The meeting is at 5:30 p.m. on Tuesday, Aug. 30, at the Sitka National Historical Park visitor center, where Chief of Resources Brinnen Carter, will discuss the pros and cons of three options for the project. The first meeting, which was part of an open house, was on Aug. 23.

SitkaSeaWalkEndBySNHPJPGThe first phase of the Sitka Sea Walk, which opened in October 2013, extends from the Crescent Harbor parking lot to Sitka National Historical Park, running above the harbor parallel to Lincoln Street. The unfinished portion, from near Merrill Rock on Lincoln Street (and the intersection with Kelly Street) to the Sitka National Historical Park Visitor Center, has three possible options for completion. The public meetings will present the options, answer questions, and gather public opinion.

The first option (with a projected cost of $329,732) completely rebuilds the sidewalk, widening it to match the width of the Sitka Sea Walk as it goes into the park. The second option ($490,142), and the most popular option among those at the Aug. 23 meeting, is a boardwalk that will take the Sitka Sea Walk down by Merrill Rock and closer to the beach, away from the street, as walkers enter the park. The third option ($180,428) only replaces the concrete at the beginning and end of the walk, but leaves a narrow sidewalk next to a retaining wall for much of the section.

This section of the Sitka Sea Walk is on federal land controlled by the National Park Service, which is why the Sitka National Historical Park is holding these meetings instead of the city. Carter said the Alaska Federal Lands Access Program will cover the costs, regardless of the preferred choice. While the boardwalk (third option) will have a shorter life span than the other two concrete options (50 years vs. 75 years), it does offer several safety advantages since walkers won’t be crowding the streets near a blind corner as they do now when cruise ships are in town. Carter said the intent is to match the current design of the Sitka Sea Walk as much as possible.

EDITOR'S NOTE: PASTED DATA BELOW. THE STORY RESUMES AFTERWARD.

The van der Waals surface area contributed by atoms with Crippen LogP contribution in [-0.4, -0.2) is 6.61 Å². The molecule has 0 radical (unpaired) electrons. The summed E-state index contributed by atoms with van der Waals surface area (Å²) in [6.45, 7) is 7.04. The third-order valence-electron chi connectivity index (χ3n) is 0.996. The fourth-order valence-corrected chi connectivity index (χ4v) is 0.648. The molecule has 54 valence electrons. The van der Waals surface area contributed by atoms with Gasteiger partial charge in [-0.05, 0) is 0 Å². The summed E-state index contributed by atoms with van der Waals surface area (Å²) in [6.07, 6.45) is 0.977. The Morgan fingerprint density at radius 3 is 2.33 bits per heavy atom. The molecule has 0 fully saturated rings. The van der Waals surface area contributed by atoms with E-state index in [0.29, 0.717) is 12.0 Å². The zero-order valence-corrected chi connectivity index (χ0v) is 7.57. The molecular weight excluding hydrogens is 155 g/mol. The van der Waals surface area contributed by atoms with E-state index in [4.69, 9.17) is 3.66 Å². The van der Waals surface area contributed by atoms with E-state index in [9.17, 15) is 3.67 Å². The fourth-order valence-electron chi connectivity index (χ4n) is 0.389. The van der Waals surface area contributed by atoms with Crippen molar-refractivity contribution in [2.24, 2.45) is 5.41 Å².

For more information, please call the visitor center at 907-747-0110. Carter said Sitka residents who can’t make Tuesday’s meeting can stop by the visitor center and submit their comments by Tuesday, Sept. 6. The design will be completed this fall, with construction expected to be finished by October 2017.

Schematics showing the three options are posted as a slideshow below.

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Sitka Fine Arts Camp builds new walkways around Odess Theater, Allen Hall



WalkwaysConceptDrawingVisitors to the Sitka Fine Arts Camp may have noticed the new walkways and landscaping around Odess Theater and Allen Hall this summer.

The new walkways were built thanks to the support of Carol Odess and other donors, according to Sitka Fine Arts Camp Director Roger Schmidt, and they make the Odess Theater and Allen Hall buildings more accessible. The new landscaping was designed by Sitka architect Monique Anderson using the 1910 architect’s plan for the Sheldon Jackson College campus.

The project started this winter, and concrete was poured in April for the new walkways. During the 100 Volunteers Day at the end of April, volunteers helped with the landscaping, planting flowers, shrubs and even some strawberries along the walkways.

“Of course there is still a lot of work to do on campus,” Anderson said. “A future project will be realigning the quad walkways to the historical road alignment. The Sitka Sea Walk spur to Lincoln Street was positioned to line up with this future alignment. Sitka Fine Arts Camp will be seeking donors for this work.”

Click this link to see the design and reasoning for the project. A slideshow of scenes from the construction, with Carol Odess in one of the photos, (courtesy of the Sitka Fine Arts Camp) is posted below.